What are Stablecoin Reserves?
Issuers of stablecoins normally maintain a reserve stock of the currency – but what does that actually mean?
Reserve stocks can often be thought of as the collateral underpinning the stablecoins themselves.
An example would be that £10,000 of GBPT tokens have an equal £10,000 of Great British Pounds locked away in a secure place that they can be redeemed for. In this case, the reserves can be used to fulfil conversions to the original asset at any given time, as there are enough reserves to conduct this swap.
In some cases, stablecoins do not back their reserves completely, leading to events such as the collapse of the algorithmic stablecoin called UST ($UST). Contrastingly, the crypto-backed stablecoin called DAI ($DAI) overcollateralizes its reserves. DAI is proof over-collateralization works as they have stood steadfast during multiple market crashes where volatility would otherwise cause an issue for crypto-backed stables.
A stablecoin’s reserves also work in conjunction with the peg of the stablecoin:
- If the reserves have the same or a greater value than the stablecoins which have been issued > the peg is maintained (this is a 1:1 peg)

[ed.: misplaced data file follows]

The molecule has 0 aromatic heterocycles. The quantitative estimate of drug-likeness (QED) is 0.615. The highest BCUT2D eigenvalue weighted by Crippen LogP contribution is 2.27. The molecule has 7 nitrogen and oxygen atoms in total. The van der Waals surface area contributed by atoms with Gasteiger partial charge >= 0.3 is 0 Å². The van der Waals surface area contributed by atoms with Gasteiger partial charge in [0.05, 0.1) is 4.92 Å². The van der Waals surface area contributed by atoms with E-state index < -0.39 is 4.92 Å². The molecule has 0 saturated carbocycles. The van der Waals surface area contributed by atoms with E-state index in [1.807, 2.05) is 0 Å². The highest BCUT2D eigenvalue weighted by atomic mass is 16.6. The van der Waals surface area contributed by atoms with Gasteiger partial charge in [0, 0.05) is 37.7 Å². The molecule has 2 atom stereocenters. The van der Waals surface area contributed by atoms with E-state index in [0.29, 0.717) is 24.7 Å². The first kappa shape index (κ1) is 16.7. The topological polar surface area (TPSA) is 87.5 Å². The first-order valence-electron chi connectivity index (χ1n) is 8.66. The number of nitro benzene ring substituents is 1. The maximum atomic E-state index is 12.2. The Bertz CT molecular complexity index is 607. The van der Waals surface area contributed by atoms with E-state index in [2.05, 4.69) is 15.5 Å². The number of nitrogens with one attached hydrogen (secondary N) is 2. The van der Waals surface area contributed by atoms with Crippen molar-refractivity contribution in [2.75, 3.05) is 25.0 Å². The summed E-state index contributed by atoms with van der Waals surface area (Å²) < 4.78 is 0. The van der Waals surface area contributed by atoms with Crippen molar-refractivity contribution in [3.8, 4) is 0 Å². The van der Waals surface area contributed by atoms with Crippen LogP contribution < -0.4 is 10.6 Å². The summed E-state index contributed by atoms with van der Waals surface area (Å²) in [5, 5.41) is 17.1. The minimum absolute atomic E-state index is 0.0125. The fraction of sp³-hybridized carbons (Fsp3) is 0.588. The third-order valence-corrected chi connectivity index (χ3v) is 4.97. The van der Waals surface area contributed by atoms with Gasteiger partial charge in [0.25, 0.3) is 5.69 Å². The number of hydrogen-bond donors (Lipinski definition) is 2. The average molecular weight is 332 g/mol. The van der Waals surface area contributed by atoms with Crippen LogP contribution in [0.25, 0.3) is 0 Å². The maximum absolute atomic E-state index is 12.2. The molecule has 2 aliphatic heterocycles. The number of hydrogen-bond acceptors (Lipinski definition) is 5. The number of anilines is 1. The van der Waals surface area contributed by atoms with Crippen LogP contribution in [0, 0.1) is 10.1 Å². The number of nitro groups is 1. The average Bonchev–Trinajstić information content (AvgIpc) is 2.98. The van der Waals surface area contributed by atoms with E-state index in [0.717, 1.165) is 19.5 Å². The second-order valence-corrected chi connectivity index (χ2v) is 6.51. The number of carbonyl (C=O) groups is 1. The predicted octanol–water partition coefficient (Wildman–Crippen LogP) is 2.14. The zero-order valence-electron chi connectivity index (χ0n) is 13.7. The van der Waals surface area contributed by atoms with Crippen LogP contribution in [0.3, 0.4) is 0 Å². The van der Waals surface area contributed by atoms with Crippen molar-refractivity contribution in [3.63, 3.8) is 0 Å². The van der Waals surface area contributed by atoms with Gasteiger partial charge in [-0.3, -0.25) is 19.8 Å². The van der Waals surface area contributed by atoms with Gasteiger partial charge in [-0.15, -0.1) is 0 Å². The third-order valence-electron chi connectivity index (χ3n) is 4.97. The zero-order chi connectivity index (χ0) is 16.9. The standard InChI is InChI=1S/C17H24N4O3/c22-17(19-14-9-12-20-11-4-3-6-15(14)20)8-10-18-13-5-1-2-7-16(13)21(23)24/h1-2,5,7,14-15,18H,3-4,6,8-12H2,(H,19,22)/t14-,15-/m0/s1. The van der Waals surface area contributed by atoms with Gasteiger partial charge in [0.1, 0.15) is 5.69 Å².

- If the reserves have a lesser value than the issued stablecoins > the peg is not maintained (until reinstated via increased reserves)
Recently, the concept of ‘Proof of reserves’ has become very popular due to a lack of insight into what reserves truly back a stablecoin. Centralised exchanges such as Kraken, Binance and others have done this for their wallets, and as of more recent times, stablecoin issuers are doing this for their products.
Chainlink’s ‘PoR’, proof of reserve, enables access to “decentralized, aggregated, cryptographically secured, on-chain quantities” for the reserve asset and the stablecoin it supports. This allows for increased transparency for both on-chain and off-chain assets, which provides facts and figures on the level of collateral the stablecoin has.
This form of communication instils faith in consumers and users and also upholds the issuer to keep the reserves topped up as they are doing so ‘in public’.
Being able to validate and verify underlying assets, which are the reserve assets of a stablecoin, is something which is very important in this space. Having the proof and the ability to prove the reserves of an asset being backed is a great tool to increase the security and faith in what the stablecoin has.
You can find out more about Poundtoken’s own reserves for the GBPT stablecoin here. For more information, visit our complete guide to stablecoins.